Last February, Roger Federer revealed that he had undergone surgery on his right knee to resolve an injury that had bothered him for some time. The Swiss champion aimed to return for the start of the season on grass, but had to change his plans due to the pandemic that forced all sports to stop.
Many of the fans of the former World number 1 had worried when Roger had confided that he had not yet resumed training on a direct social network with his friend Gustavo Kuerten. Subsequently, one of his most trusted collaborators, Severin Luthi, had admitted that the rehabilitation was proceeding more slowly than was expected.
The cold shower arrived Wednesday morning: Federer announced that he had performed a new arthroscopic operation that will force him to the pits until the beginning of 2021. Speaking on the Tennis Channel, Jimmy Arias expressed his concern about the future of King Roger.
Arias: 'I know that Roger Federer is superhuman, but...'
"I know that Roger Federer is superhuman at a lot of levels but the window is starting to close with the age," Jimmy Arias said. "Father Time catches up to everyone eventually, so this (news) is somewhat scary," the former World number 5 added.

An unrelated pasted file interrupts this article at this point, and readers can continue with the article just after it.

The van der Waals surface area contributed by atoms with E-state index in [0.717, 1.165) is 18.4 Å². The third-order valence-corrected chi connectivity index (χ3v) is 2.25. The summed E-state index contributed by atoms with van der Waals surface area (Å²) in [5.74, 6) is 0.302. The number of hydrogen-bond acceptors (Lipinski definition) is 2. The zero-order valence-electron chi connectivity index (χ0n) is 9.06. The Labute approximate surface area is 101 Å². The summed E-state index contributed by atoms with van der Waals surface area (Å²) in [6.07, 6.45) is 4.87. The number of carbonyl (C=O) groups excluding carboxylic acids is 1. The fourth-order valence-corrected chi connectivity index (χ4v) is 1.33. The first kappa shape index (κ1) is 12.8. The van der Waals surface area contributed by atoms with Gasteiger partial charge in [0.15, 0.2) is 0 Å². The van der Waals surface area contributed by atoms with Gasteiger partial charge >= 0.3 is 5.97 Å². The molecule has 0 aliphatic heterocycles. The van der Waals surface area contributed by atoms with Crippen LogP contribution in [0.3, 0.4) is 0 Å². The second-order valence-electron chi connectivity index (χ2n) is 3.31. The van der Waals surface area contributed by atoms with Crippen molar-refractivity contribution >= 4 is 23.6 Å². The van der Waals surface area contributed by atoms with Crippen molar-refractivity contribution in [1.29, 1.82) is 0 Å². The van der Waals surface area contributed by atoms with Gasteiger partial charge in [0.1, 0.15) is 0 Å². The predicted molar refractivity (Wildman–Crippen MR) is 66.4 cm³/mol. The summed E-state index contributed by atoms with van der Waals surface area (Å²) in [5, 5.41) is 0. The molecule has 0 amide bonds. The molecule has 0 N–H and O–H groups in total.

"That's two surgeries in a row on the knee and movement is such a big part of his game you almost don't even notice it, that's how good it is. So in position for every shot, if he loses half a step, he's not going to be Roger Federer any longer.
It is a shame because of the whole who is going to be the greatest of all time thing is still very much in flux," Arias concluded. “A few weeks ago, having experienced a setback during my initial rehabilitation, I had to have an additional quick arthroscopic procedure on my right knee,” was tweeted from Federer’s account.
“Now, much like I did leading up to the 2017 season, I plan to take the necessary time to be 100% ready to play at my highest level. I will be missing my fans and the tour dearly but, I will look forward to seeing everyone back on tour at the start of the 2021 season”.
Federer had been relatively healthy the previous three years, since missing the Rio Olympics and 2016 U.S. Open due to a left knee injury. He had undergone arthroscopic surgery to repair a torn meniscus in February 2016.